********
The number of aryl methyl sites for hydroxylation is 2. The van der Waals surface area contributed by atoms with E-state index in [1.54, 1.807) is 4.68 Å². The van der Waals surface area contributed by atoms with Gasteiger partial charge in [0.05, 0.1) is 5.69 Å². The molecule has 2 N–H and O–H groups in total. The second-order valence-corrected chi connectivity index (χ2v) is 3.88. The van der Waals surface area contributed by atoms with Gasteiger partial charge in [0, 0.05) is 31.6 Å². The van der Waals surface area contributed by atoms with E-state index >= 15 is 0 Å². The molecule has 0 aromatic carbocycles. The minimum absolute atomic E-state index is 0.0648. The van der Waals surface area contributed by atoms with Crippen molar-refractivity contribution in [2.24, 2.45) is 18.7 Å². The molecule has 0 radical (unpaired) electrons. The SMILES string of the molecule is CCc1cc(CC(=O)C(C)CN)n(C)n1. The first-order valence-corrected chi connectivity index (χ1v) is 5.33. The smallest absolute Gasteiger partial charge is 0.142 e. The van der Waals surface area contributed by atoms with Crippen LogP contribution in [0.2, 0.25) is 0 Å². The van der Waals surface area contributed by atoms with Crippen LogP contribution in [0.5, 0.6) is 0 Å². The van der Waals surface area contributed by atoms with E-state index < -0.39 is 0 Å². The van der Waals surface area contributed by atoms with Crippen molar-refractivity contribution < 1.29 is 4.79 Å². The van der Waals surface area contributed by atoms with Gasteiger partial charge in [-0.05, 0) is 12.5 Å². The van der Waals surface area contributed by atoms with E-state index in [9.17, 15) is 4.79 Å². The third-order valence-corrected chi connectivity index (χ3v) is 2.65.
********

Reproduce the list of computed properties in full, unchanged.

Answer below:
The number of aryl methyl sites for hydroxylation is 2. The van der Waals surface area contributed by atoms with E-state index in [1.54, 1.807) is 4.68 Å². The van der Waals surface area contributed by atoms with Gasteiger partial charge in [0.05, 0.1) is 5.69 Å². The molecule has 2 N–H and O–H groups in total. The second-order valence-corrected chi connectivity index (χ2v) is 3.88. The van der Waals surface area contributed by atoms with Gasteiger partial charge in [0, 0.05) is 31.6 Å². The van der Waals surface area contributed by atoms with E-state index >= 15 is 0 Å². The molecule has 0 aromatic carbocycles. The minimum absolute atomic E-state index is 0.0648. The van der Waals surface area contributed by atoms with Crippen molar-refractivity contribution in [2.24, 2.45) is 18.7 Å². The molecule has 0 radical (unpaired) electrons. The SMILES string of the molecule is CCc1cc(CC(=O)C(C)CN)n(C)n1. The first-order valence-corrected chi connectivity index (χ1v) is 5.33. The smallest absolute Gasteiger partial charge is 0.142 e. The van der Waals surface area contributed by atoms with Crippen LogP contribution in [0.2, 0.25) is 0 Å². The van der Waals surface area contributed by atoms with Crippen LogP contribution in [0.5, 0.6) is 0 Å². The van der Waals surface area contributed by atoms with E-state index < -0.39 is 0 Å². The van der Waals surface area contributed by atoms with Crippen molar-refractivity contribution < 1.29 is 4.79 Å². The van der Waals surface area contributed by atoms with Gasteiger partial charge in [-0.05, 0) is 12.5 Å². The van der Waals surface area contributed by atoms with E-state index in [9.17, 15) is 4.79 Å². The third-order valence-corrected chi connectivity index (χ3v) is 2.65.